Sunday, March 08, 2009

String handling in Groovy

This blog post shows through a simple example, how to manage strings in Groovy. Here are a few things which are different in Groovy strings:
  • Groovy strings can be enclosed within

    • single quotes: 'this is a string'

    • double quotes: "this is a string"

    • triple (single or double) quotes: '''this is a string''' and """so is this"""

  • Groovy has something called GStrings which uses replacement variables
  • Groovy makes it easier to use strings in regular expressions

  • The == operator in Groovy actually invokes the equals() method

  • Groovy overloads the +, -, and * operators in Strings

With these concepts in mind the example below should be self explanatory. Try running this example yourself and see the output. After that change the source and see how it affects the output.

//Groovy allows single quoted strings
def string1 = 'hello world'
println string1

//Groovy allows double quoted strings (GStrings have to be double quoted)
def string2 = "Hello World"
println string2

//Groovy has something called GStrings which are regular strings which can
//contain replacement variables. These can be variables, or expressions.
//GStrings have to be double quoted
def gstring = "${string2} is so outdated now!"
println gstring

//GStrings can contain expressions and they are a separate datatype in Java
println "2 + 2 = ${2+2}"
println "GString is a separate datatype in Groovy: ${gstring.class.getName()}"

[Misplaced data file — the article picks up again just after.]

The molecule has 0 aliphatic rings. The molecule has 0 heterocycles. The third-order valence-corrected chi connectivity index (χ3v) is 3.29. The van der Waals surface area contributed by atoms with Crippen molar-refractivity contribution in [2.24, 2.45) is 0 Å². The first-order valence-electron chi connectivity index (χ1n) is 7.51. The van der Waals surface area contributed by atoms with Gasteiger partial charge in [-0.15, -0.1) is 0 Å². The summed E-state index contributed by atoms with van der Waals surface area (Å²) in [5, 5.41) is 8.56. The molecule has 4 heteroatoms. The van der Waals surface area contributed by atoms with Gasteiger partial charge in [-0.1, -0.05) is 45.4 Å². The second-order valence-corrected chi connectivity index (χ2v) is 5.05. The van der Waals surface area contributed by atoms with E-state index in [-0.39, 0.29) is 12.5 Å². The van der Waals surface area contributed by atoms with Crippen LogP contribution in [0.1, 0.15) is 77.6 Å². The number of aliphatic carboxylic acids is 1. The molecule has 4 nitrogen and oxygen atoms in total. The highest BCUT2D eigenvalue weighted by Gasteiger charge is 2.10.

//multiline strings should be enclosed within triple (single or double) quotes
//Notice how the newline character and leading spaces in lines 2 and 3 are taken
//as part of the string
def multilineString1 = """This is a really long multiline String.
In Java we would have to break up such
String into multiple Strings"""

def multilineString2 = '''This is a really long multiline String.
In Java we would have to break up such
String into multiple Strings'''

println multilineString1
println multilineString2

//In Groovy Strings can also be enclosed within / /, These are used in regular
//expressions because the backslash character does not need to be escaped in
//such Strings
def slashyString1 = / This String does not need to escape the \ character. /
def slashyString2 = / Even \n does not represent a newline /
println slashyString1 + ' ' + slashyString2

//Use == for String comparisons. Also note that double quoted Strings can
//contain single quotes
println "Is '${string1}' == '${string2}' : " + (string1 == string2)

//Groovy supports operator overloading
println 'Hello ' + "World"

//* repeats the String n times
println 'Hello ' * 3 + 'World'

//- removes the specifies substring starting from the left
println string1 - 'world'
println string1 - 'hello'
def stringOps = 'hello ' * 3 + ' world'
println stringOps - 'hello'

//Thankfully the divide operator is not supported with Strings
//println stringOps / 'hello'

//String can be directlt tokenized. We get a List type as the return
def list = multilineString1.tokenize("\n")

//Even though we will learn about ranges and lists later, here is a small
//example which shows how we can treat Strings like ranges and lists

//A String can also be accessed like a list with the [] operator
println string1[0]

//Strings can also be treated as ranges
println string1[1..5]

//ranges can also accept negative values
println string1[-5..-1]

//Strings can be centered for printing
println "'" + + "'"

//The String class overrides the << string3 =" string1">

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